As Americans were celebrating Mother’s Day last weekend, news came from the Holy See that Pope Francis has authorized pilgrimages to the controversial shrine of Medjugorje, a town in Bosnia-Herzegovina in the Balkans. What does this mean – or better, what will pilgrims do now that they have not done before? According to the official announcement, pilgrimages “can now be organized by dioceses and parishes and will no longer take place only in a private capacity which has so far been the case.”
In the same announcement, Alessandro Gisotti, interim director of the Holy See’s Press Office, cautioned that the latest approval from Pope Francis should not be interpreted “as an authentication of known events, which still require examination by the Church. Therefore, care must be taken to avoid creating confusion or ambiguity from the doctrinal point of view regarding such pilgrimages.”
Gisotti drew a distinction between doctrinal and pastoral – between the Church’s doctrine on the Blessed Mary Mother of God and a private revelation of Mary, which still needs the Church’s approval.
Thirty-eight years have passed since June 24, 1981, when the Blessed Virgin Mary first appeared to six children in Medjugorje. Mary had a peaceful message for the world, asking for conversion, prayer and fasting. Additionally, since 1981 these apparitions have continued daily, which has caused Church authorities to question their authenticity. Consequently, the Church has cautioned the faithful who were flocking to Medjugorje to experience the “secret” apparitions.
On October 21, 2013, the Apostolic Nuncio, Carlo Maria Viganò, wrote to the Bishops of the United States on special request from Cardinal Gerhard Müller, then Prefect of the Congregation for the Doctrine of the Faith, announcing that the CDF was investigating “certain doctrinal and disciplinary aspects of the phenomenon of Medjugorje.”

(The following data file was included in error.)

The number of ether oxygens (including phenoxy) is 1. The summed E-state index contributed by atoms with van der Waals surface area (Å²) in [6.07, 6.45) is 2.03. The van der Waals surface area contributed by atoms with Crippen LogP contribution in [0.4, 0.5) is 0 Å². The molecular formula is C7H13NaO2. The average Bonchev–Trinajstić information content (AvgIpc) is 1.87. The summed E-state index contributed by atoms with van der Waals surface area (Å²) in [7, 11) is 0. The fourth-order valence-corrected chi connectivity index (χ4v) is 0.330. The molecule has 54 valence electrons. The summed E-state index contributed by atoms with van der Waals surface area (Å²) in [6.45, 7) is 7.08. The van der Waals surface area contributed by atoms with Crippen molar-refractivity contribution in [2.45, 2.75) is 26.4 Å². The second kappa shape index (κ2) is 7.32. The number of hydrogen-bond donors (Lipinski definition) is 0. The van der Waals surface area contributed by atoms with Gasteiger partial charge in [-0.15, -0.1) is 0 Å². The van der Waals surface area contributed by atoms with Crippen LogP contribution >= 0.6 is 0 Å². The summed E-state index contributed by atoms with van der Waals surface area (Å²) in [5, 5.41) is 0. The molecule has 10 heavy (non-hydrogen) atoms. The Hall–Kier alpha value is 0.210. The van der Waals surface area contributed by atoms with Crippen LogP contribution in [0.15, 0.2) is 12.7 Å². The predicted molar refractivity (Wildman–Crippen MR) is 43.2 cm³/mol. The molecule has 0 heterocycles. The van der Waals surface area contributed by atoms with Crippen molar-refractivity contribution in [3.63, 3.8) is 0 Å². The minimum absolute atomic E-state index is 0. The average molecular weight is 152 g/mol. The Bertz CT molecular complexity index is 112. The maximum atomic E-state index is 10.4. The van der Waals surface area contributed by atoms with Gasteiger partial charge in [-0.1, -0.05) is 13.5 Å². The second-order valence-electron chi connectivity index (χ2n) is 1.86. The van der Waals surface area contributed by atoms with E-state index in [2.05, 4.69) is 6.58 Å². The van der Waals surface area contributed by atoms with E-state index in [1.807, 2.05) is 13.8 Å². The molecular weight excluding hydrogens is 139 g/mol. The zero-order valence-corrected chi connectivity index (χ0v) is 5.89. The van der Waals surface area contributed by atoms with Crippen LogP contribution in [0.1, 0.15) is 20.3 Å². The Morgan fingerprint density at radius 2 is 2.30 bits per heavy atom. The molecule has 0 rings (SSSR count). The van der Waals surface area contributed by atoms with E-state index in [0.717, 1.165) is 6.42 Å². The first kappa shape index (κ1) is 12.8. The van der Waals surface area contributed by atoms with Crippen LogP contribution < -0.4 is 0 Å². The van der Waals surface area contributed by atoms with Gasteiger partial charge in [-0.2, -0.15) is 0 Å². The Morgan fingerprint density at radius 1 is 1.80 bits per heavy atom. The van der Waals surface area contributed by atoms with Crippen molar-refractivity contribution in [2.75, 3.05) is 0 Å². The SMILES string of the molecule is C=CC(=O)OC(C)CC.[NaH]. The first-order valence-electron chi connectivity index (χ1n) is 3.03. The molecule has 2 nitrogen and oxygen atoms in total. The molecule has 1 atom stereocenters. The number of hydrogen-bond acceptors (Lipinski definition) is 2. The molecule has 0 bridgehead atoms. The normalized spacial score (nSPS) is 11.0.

Additionally, according to Viganò’s letter, Müller confirmed that people should accept the 1991 declaration by the bishops of the former Yugoslavia who, after investigation and research, could not affirm the supernatural nature of the revelations – or even that they were apparitions. Viganò’s letter warned: “the clerics and the faithful are not permitted to participate in meetings, conferences or public celebrations during which the credibility of such ‘apparitions’ would be taken for granted.”
Pope Francis has had reservations about Medjugorje. In 2017, during a flight from Fatima (Portugal) to Rome, he expressed skepticism and caution to journalists who asked about Medjugorje. He drew an important distinction between the original 1981 Medjugorje private revelations, which were under investigation by the Church, and what he called the continuous apparitions, saying:
I personally am more suspicious, I prefer the Madonna as Mother, our Mother, and not a woman who’s the head of an office, who every day sends a message at a certain hour. This is not the Mother of Jesus. And these presumed apparitions don’t have a lot of value.